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Guiding Light
Sun, Feb 23, 2020, 4:24am (UTC -5)
Re: PIC S1: Stardust City Rag

@Booming: I'm not trying to pick on TNG especially. But since this is a STAR TREK site that's just what happens. TNG is not the worst offender and TNG is not "ideologically bad" like shows such as 24 or HOMELAND were. But as a show of its time that did not actively break out of the social norms, yes, it helped to solidify these structures. And that does not make the show "regressive" in its time. It was a product of its time, but that also means that it carries all the baggage that was implicit in any mainstream cultural product of that time and we should be able to address that 30 years later.

(Like we should be able to address the implicit racism and sexism in TOS that was just part and parcel of being a show made in 1966.)

Even if that was not its intention.
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Guiding Light
Sun, Feb 23, 2020, 2:45am (UTC -5)
Re: PIC S1: Stardust City Rag

@Booming:

> First of all Star Trek was always more or less American and it
> may come as a shock to you but I'm fairly certain that
> Chinese science fiction does not feature Mozart often or
> many white detective books.

But even America is not the same as "white Anglo-Saxon culture". And that was true in the 1980s as well. The fact that we have to discuss this in 2020 is telling for how warped our views on that are.
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Guiding Light
Sat, Feb 22, 2020, 5:53pm (UTC -5)
Re: PIC S1: Stardust City Rag

@Descent:

Okay, let me try to explain and I thank you for keeping this civil, as I will also try to do:

The shows always had 'white western culture' as its baseline, even when Avery Brooks had top billing. Let's stick with TNG: The name of the ships, the structure of the Federation, the amount of white people in every Starfleet thing we have seen. What music has survived in the 24th century? Classical music. Mozart. Beethoven. Some folk songs. What is the culture that's referenced? James Bond. White detective novels. Westerns. Shakespeare.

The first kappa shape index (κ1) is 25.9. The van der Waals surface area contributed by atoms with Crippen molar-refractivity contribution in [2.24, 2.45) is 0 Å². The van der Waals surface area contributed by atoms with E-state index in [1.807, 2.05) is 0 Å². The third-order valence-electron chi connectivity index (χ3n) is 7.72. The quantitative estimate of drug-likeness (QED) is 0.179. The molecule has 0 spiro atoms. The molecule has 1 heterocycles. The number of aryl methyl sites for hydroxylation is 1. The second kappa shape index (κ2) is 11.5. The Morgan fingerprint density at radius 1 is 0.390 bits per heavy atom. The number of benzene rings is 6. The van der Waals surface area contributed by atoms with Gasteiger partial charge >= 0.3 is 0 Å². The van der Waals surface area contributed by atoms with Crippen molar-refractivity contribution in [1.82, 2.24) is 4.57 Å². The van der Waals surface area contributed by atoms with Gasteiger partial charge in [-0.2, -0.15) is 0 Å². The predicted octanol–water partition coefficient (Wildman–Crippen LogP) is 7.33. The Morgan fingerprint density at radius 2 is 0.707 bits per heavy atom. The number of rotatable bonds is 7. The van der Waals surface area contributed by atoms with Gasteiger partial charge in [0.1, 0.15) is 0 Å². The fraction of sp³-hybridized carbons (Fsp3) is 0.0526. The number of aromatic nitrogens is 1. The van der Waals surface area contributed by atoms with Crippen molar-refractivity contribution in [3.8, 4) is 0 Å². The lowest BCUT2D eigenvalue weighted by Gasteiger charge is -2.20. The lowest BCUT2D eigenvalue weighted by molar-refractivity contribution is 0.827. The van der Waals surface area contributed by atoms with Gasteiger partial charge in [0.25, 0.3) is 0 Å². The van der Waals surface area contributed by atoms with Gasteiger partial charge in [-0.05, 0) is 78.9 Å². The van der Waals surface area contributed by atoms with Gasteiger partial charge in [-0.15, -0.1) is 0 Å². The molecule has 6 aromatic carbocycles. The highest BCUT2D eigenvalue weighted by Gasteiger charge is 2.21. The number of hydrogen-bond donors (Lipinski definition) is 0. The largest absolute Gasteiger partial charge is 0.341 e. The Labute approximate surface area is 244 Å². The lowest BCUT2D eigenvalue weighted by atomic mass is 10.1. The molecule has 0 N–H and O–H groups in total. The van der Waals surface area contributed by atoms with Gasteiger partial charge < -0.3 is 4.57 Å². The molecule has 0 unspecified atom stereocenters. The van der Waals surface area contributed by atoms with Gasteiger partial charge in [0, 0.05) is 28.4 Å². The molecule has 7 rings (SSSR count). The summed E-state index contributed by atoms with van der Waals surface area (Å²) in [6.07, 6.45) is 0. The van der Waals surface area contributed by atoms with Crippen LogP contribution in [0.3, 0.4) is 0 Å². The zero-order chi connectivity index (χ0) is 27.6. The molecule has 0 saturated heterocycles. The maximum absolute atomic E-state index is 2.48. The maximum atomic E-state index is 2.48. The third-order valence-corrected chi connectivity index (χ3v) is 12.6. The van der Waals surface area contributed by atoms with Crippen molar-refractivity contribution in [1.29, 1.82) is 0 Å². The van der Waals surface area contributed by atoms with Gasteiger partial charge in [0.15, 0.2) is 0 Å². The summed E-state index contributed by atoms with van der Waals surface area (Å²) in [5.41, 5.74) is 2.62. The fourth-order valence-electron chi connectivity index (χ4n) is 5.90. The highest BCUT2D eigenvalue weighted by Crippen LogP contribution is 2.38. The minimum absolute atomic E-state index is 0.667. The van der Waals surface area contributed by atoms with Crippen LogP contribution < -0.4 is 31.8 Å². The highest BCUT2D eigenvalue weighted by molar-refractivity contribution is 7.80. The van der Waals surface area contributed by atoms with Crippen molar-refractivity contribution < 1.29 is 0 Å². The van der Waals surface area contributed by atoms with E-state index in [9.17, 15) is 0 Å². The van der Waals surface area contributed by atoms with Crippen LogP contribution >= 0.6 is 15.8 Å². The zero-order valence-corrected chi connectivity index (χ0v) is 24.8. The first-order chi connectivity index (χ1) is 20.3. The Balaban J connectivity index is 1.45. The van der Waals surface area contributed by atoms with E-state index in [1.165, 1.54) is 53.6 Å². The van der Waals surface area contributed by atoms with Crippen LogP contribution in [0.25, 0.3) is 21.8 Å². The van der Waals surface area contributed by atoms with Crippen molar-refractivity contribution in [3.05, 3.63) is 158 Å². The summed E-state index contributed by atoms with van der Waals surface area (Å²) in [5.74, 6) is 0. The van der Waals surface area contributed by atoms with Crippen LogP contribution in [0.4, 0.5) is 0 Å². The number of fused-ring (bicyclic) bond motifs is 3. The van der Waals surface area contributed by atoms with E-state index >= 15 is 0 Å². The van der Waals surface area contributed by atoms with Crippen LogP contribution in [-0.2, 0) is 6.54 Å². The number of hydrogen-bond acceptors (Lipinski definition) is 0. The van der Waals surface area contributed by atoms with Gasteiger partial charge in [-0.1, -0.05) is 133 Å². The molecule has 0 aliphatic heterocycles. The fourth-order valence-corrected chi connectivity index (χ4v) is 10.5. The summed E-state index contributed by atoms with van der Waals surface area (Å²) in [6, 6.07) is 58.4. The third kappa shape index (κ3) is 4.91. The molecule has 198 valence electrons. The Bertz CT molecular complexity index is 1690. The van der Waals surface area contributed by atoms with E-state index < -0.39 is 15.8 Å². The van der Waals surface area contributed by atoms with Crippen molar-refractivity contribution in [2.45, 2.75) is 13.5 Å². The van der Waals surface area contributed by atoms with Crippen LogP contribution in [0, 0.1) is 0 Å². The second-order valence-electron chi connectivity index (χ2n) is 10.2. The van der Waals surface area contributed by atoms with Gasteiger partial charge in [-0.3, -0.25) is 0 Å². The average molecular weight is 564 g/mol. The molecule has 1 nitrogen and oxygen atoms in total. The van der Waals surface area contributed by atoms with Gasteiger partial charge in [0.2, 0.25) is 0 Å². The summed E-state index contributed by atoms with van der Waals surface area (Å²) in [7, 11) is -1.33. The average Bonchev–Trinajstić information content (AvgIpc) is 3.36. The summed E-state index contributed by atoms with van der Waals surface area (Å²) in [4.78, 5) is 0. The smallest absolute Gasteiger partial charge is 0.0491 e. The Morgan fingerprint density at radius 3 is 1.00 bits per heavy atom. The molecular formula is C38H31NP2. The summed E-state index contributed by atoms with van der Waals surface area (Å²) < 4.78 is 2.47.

The show contributed to the idea that 'white' and 'western' should be the default setting for mankind. Of course it talked about 'equality' and a shared humanity, but it never veered out of the western mold. So it gave its audience, mostly white men, the chance to feel progressive while actually cementing power structures. And the fact that you had some POC in the roles of Admirals is nice, but it does not stack up to the close-minded whiteness of the rest of the show.

That is one of the reasons why people go for Trump, because they feel that this society, that even 'progressive' shows like TNG promised, is now under attack: White culture from the past may not be the baseline anymore.

And there is also the way problems are solved: Picard shows up, gives a big speech and then people agree and we move on. But that is not how these things work. This is how you present it from a priviliged position that assumes that everyone always has to listen to you. In reality, it's activism, hard work and a constant struggle to move a society into a better future. Not just a few well-chosen words. But TNG postulated easy activism.

And it presented characters spewing platitudes about inclusion and working together while I.) never showing the reality of that and II.) never showing that 'uplifting others' often means 'taking a step back yourself'. The show presented this as a utopia, so social improvement came without a price. In reality, that is not how this worked: Social improvement has a price tag. And many are not willing to pay that, so they support Trump, so they support Brexit.

The core idea of the show was surely well-intentioned, but in 2020 we have to move away from comforting lies and I congratulate PICARD for be willing to do just that.